Learn the fundamentals of digital signal processing theory and discover the myriad ways DSP makes everyday life more productive and fun.

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来自 École Polytechnique Fédérale de Lausanne 的课程

数字信号处理

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Learn the fundamentals of digital signal processing theory and discover the myriad ways DSP makes everyday life more productive and fun.

- Paolo PrandoniLecturer

School of Computer and Communication Science - Martin VetterliProfessor

School of Computer and Communication Sciences

Let's start with a little warning, to make the most of this lecture you have to be

familiar with the notation E to the power of jx, where j is the imaginary unit.

If you're not, perhaps a little review of your complex algebra textbook is in order.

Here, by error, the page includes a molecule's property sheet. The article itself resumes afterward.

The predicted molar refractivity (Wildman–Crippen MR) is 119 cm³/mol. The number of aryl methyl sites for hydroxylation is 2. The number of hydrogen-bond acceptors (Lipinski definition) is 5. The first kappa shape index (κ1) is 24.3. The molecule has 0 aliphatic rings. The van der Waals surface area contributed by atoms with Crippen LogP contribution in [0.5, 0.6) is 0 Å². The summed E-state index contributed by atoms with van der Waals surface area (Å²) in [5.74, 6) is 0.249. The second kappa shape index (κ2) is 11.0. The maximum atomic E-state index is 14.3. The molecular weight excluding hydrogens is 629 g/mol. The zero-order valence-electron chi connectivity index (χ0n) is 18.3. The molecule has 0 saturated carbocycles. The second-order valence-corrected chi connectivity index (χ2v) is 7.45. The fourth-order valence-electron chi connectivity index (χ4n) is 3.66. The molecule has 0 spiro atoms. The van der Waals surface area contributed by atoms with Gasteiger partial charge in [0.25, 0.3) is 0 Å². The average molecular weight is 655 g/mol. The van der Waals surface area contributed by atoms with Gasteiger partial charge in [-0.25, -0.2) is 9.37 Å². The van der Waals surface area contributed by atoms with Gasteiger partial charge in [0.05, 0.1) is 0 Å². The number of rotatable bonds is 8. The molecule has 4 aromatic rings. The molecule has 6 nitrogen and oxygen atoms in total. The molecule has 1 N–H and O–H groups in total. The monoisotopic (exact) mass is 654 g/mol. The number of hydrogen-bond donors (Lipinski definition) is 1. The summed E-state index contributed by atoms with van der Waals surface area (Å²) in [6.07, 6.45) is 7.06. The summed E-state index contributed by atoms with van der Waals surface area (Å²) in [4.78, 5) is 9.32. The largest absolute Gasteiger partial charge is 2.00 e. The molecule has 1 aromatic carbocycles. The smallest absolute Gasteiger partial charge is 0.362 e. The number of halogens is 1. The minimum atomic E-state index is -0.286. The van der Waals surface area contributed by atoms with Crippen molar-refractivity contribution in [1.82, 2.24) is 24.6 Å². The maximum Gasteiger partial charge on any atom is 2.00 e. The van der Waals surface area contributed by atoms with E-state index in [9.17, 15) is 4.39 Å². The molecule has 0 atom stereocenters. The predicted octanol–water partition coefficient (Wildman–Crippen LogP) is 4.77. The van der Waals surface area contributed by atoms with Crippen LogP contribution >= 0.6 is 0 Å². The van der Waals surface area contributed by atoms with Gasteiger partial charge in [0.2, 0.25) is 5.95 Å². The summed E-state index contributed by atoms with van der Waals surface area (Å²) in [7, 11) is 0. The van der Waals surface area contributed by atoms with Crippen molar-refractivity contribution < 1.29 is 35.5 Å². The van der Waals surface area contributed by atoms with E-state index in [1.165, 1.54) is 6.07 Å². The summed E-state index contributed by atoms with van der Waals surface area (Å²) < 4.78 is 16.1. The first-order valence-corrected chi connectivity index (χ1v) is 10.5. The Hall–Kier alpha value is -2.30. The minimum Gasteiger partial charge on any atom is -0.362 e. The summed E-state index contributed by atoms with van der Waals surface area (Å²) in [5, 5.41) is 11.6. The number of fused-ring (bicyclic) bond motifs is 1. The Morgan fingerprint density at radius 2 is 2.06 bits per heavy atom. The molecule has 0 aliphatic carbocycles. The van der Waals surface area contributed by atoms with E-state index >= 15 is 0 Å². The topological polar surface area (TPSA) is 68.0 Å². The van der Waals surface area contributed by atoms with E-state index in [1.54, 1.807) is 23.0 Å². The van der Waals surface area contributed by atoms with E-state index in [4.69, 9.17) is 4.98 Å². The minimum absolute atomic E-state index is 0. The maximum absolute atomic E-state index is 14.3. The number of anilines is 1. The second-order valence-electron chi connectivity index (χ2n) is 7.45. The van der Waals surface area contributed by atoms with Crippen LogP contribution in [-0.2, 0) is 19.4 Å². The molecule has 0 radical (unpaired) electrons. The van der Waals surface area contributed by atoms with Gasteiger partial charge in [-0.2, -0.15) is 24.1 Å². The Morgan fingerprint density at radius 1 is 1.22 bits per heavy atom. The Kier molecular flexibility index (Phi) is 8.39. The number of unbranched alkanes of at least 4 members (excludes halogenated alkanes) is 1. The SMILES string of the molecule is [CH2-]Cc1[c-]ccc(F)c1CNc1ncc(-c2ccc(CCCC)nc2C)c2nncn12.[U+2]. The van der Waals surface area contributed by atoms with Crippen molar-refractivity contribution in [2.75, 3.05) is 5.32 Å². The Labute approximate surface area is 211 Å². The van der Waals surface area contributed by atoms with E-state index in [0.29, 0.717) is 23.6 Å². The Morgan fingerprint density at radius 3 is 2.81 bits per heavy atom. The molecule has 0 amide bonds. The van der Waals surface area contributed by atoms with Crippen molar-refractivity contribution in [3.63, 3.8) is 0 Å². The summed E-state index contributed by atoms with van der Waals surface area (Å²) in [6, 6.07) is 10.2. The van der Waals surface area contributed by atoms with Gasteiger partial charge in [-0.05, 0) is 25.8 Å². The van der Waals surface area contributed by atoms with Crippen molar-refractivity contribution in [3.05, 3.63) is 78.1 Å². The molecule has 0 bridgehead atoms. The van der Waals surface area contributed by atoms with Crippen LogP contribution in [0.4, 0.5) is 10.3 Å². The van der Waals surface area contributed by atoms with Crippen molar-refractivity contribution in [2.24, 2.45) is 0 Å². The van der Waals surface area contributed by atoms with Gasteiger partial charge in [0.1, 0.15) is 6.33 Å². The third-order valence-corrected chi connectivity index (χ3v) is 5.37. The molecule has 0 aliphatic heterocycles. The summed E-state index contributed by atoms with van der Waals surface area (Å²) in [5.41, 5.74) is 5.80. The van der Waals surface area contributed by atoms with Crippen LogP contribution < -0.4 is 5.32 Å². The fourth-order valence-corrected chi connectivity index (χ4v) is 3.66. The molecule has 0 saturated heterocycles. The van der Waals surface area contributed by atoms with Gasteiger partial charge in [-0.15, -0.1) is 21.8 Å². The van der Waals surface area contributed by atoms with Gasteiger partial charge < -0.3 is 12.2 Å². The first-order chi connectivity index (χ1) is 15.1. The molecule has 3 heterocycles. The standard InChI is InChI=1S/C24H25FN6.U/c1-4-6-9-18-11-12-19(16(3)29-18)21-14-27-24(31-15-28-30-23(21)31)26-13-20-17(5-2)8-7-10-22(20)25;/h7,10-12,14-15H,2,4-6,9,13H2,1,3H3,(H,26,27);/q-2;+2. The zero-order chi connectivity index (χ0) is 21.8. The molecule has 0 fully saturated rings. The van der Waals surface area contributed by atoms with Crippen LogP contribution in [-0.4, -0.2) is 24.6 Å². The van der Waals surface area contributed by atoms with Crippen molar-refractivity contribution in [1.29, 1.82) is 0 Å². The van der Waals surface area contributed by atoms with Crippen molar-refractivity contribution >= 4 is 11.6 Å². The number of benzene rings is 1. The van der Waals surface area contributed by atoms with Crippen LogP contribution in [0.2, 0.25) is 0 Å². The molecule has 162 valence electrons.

We are said that in nature oscillations are everywhere,

from the heartbeat to engines to waves to musical instruments.

And the fact is,

the sustainable dynamic systems must exhibit an oscillatory behavior.

Somehow you have to have something that comes back to it's initial state,

because things that don't move in circle cannot really last for a long time.

So, for instance, a bomb has a lot of energy but

the release of energy is unidirectional, and so not sustainable.

Rockets, same way, and unfortunately, human beings as well,

although many parts inside our bodies do work in circular patterns.

An oscillation is the product of a rotation, you take a point on the plane,

you make it go around in a circle, you create an oscillatory behavior.

If you put a coordinates systems around the center of the oscillation,

you can describe the vertical and horizontal displacement of this

point as it goes around the circle with a cosine and the sine function.

So you always have two trigonometric functions that work together to describe